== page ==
Friday, December 24, 2010

Christmas Eve Reflection

As I understand it, the entire Christmas season as we currently celebrate it is chiefly a product of the Victorian era.  Think of those Currier & Ives postcards.  Prior to the 19th Century, Easter was the more significant Christian holiday and was recognized as such by nearly everyone in the West.  If you are a Christian today, Easter remains, at least theologically, the more important of the two occasions and if you were asked, you would no doubt concede as much.  But, as a consequence, the fact that we don't invest the same emotional energy, let alone all the attendant folderol, in Easter as we do Christmas, serves to shame us  a bit.  Should it?

Perhaps.  But I think there's a more substantive reason for the disparity than the mere fact that we've become foolishly trapped in a tradition that is actually of fairly recent vintage, or even that we've simply fallen victim to the siren song of commercialism. ("Make a buck, make a buck.")

Theologians sometimes refer to the "already and not yet" character of the Christian faith.  That is, in Christ's life, death, and resurrection the final victory is "already" won.  Righteousness and life have triumphed forever over sin and death.  Christ's perfect sacrifice is indeed "once for all".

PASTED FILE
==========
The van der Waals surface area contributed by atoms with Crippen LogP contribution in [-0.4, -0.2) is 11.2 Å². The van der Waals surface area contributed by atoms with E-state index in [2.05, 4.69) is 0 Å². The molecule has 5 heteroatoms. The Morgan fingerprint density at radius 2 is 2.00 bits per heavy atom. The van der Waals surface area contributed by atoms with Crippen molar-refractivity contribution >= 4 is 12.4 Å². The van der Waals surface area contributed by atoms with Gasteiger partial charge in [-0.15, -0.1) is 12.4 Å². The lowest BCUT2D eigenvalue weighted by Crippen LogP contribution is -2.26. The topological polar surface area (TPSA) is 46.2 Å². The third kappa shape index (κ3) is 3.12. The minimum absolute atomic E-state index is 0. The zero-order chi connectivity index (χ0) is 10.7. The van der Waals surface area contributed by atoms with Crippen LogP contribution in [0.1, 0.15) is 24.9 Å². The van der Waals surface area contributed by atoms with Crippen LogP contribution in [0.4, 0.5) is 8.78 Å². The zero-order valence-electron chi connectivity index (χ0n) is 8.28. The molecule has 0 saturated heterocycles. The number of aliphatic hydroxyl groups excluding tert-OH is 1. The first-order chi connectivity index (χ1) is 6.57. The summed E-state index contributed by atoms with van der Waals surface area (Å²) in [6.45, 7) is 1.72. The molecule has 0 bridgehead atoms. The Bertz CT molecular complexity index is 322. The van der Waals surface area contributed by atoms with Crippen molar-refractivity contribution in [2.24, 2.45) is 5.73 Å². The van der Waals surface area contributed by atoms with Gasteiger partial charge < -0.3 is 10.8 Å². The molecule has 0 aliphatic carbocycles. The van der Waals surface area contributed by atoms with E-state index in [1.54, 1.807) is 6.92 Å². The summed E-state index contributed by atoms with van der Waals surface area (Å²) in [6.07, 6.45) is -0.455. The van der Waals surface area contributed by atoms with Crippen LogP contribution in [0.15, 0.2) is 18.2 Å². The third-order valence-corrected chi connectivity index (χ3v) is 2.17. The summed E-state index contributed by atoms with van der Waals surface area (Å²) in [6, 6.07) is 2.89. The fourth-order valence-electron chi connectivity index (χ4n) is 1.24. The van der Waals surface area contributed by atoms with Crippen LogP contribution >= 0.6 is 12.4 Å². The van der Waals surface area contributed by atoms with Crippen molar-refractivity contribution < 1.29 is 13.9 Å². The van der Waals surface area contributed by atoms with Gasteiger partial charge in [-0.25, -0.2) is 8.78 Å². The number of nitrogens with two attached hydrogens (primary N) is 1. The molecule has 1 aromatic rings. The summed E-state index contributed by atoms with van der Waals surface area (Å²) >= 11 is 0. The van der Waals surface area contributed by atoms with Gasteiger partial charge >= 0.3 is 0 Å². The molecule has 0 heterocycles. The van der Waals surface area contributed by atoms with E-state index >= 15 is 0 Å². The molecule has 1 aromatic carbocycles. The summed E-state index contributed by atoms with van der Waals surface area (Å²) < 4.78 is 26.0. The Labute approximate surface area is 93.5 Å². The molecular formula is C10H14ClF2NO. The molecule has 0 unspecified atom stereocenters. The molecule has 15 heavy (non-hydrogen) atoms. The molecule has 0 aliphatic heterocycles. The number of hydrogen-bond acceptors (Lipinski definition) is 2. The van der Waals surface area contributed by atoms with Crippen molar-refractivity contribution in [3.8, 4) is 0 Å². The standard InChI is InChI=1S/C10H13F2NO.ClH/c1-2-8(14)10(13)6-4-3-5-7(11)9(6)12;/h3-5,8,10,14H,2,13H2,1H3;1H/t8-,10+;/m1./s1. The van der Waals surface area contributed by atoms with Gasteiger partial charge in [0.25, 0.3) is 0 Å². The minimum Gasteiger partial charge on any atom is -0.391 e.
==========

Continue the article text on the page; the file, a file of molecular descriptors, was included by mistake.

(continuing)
But, as we know, and cannot deny, in this life, on this side of Paradise, sin still abounds and death's sting still abides.  Therefore, the victory assured by the empty tomb of Easter remains for us in a very real sense "not yet".

As a result, the Christian life we actually live retains much of the feel of "promise" about it.  That is, we experience it more like a journey than a journey's end.

 I think Christmas, as it marks the beginning of the Life whose end would make all the difference, retains that feel.  At Christmas, we remember and celebrate the beginning of the Life that is then not yet finished, even as our new life is not yet finished as well.

Might it be the case that we have come to celebrate Christmas more than we do Easter at least in part because we can identify with it more?  If so, then whatever sin we are guilty of for that inequity, I'm confident we'll find mercy nonetheless.  Why?  Because for what purpose other did God become man than to secure our forgiveness, forgiveness even for this?  Praise God from whom all blessings flow.

Merry Christmas everyone!

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